Weinstein is also under protective custody, given the likelihood of an attack from fellow inmates. Yet, even though he is shielded from physical dangers, his mind won't let him rest. "He is disappointed and disillusioned," said Engelmayer.
"You can see he is not doing well. He wishes he would have focused more on his family and the important things in life.
"He doesn't have a relationship with his older children, they don't talk to him now, and his two younger children have a hard time understanding what is even happening to him right now. They just think their father is away on a work trip. They don't realise that he is never getting back from that work trip."
Last Wednesday, Weinstein was brought back to court to hear that a 23-year-sentence would be handed down. Afterwards, he was rushed to Bellevue Hospital for a second time with heart palpitations. Reports are circulating this weekend that he suffered "a mild heart attack".
Engelmayer said he was concerned that "prison life is not conducive to taking care of his medical needs" and his client is said to be hopeful of a long-term relocation to a medical facility where he can live out his days.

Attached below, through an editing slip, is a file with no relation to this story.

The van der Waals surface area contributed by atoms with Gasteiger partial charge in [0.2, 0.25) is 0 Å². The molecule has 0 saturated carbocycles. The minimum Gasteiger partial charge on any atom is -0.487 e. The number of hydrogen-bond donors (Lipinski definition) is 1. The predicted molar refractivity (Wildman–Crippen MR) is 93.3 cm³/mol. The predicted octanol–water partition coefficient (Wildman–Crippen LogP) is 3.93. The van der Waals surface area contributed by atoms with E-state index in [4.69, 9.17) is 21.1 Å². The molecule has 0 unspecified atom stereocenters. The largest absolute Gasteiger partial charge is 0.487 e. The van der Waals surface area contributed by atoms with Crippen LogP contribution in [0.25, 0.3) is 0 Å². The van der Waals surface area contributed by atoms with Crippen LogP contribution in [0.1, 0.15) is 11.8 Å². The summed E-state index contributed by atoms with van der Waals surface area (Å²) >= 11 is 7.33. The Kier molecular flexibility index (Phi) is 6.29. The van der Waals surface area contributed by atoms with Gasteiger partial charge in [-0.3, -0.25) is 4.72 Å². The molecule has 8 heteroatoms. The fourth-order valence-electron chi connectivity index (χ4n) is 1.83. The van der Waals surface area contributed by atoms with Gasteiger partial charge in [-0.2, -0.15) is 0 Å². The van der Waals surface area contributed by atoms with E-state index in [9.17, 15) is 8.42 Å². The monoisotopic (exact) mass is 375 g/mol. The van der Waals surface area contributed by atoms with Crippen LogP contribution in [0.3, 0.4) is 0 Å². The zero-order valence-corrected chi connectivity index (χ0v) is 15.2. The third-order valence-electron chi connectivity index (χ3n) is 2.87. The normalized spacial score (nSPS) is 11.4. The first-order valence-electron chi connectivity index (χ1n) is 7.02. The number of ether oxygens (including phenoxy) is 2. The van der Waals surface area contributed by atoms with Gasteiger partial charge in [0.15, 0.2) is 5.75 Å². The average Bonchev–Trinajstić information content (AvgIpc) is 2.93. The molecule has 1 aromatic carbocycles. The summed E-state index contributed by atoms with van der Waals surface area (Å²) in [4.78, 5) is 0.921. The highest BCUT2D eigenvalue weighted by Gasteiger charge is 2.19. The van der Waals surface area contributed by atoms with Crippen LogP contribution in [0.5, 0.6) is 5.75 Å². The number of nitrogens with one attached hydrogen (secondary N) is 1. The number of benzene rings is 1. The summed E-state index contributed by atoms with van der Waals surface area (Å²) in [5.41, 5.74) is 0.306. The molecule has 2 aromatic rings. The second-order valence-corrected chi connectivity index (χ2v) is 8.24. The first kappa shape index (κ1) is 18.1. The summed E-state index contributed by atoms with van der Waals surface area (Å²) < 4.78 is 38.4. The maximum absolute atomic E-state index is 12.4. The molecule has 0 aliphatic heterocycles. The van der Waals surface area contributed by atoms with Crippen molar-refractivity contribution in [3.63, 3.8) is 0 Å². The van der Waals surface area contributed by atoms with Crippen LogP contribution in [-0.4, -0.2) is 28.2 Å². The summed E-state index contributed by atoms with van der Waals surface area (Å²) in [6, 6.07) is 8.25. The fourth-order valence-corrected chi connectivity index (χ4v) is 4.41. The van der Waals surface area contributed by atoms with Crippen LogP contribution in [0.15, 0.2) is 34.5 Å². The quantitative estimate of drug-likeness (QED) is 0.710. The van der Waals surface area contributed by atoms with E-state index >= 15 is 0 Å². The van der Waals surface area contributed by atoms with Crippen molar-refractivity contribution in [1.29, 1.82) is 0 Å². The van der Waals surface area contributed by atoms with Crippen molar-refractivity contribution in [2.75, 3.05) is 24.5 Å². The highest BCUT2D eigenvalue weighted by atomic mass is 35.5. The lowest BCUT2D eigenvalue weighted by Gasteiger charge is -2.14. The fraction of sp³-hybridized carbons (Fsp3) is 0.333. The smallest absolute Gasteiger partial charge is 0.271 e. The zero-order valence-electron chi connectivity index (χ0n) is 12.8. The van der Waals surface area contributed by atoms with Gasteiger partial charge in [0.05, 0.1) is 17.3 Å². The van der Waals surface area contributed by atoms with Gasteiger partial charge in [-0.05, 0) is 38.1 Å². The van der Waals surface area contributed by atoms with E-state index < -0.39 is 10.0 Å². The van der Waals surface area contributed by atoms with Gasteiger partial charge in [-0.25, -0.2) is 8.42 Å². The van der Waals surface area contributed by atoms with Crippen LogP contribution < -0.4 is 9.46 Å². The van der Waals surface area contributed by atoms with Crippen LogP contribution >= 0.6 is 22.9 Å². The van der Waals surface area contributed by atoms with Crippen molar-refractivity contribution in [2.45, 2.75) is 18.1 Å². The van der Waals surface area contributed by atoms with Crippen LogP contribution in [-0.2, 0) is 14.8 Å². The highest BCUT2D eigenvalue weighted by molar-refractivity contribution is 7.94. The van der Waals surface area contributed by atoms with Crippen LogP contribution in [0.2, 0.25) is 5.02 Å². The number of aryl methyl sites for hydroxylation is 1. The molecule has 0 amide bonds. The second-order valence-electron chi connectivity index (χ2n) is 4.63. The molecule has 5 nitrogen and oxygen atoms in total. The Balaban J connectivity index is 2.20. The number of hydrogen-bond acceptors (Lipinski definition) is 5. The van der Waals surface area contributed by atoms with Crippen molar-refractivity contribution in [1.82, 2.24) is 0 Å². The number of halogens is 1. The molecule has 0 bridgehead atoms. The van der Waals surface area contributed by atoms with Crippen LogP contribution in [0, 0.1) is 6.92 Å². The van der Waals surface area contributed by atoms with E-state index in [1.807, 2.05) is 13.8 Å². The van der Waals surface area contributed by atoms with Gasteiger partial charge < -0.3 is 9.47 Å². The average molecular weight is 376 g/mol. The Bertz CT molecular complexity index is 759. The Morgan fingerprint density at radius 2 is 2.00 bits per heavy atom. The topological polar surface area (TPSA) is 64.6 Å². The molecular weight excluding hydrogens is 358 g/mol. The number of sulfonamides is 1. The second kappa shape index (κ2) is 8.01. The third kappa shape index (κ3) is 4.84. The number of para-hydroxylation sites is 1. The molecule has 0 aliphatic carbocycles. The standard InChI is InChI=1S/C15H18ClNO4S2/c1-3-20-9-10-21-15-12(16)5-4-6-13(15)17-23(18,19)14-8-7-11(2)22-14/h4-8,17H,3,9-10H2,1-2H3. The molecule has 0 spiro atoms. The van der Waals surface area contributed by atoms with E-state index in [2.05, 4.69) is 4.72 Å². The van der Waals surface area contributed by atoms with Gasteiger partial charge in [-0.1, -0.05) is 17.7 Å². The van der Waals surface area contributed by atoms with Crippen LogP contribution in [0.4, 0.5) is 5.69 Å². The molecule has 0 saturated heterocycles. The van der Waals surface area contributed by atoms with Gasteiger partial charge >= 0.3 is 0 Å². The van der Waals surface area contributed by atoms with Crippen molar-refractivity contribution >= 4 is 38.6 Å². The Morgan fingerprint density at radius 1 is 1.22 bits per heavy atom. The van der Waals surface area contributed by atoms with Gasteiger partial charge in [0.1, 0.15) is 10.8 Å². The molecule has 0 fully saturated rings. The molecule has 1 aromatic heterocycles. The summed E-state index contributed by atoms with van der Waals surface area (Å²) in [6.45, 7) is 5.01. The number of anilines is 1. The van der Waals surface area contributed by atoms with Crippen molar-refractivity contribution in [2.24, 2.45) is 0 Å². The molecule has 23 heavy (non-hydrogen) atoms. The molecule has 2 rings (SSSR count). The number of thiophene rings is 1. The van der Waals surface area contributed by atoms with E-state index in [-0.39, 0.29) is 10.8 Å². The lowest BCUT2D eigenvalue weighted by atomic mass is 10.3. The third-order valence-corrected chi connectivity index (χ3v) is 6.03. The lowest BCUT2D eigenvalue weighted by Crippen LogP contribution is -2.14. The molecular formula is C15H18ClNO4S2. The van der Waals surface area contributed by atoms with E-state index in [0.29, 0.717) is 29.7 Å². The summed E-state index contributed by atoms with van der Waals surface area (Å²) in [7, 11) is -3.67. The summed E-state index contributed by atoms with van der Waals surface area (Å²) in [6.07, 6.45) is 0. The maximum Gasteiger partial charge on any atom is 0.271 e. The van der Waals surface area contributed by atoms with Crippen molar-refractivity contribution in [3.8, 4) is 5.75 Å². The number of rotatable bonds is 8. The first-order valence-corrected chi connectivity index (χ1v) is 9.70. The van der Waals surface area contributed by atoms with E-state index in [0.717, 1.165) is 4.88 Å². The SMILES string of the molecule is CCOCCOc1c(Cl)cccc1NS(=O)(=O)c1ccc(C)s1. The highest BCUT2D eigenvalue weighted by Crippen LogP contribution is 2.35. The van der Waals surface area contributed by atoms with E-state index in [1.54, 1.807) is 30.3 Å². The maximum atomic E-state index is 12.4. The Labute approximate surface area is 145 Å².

But the reality is that once his health improves, and doctors find him to have fully recovered, there will be no easy way out.
Now at the mercy of one of the toughest prison systems in the world, he is sitting on the lowest rung of the ladder even in prison, with the label of 'sex offender.'
Couple that with the fact that he is a celebrity behind bars and he is terrified of what to expect.
"I think he is very scared," said Engelmayer. "He is scared of the unknown. He has lost his freedom and he has lost his ability to do whatever he wants to do, I'm talking about just walking out of the house and smelling fresh air, going to Starbucks to get a cup of coffee. Life as he knows it is over. He is scared of what is going to come tomorrow, what to expect and how he is going to take care of himself. He is staring into the abyss."
On top of that, while the New York chapter of Harvey Weinstein's criminal prosecution is now over, pending an appeal, it is in no way near the end of Weinstein's trips to the court house.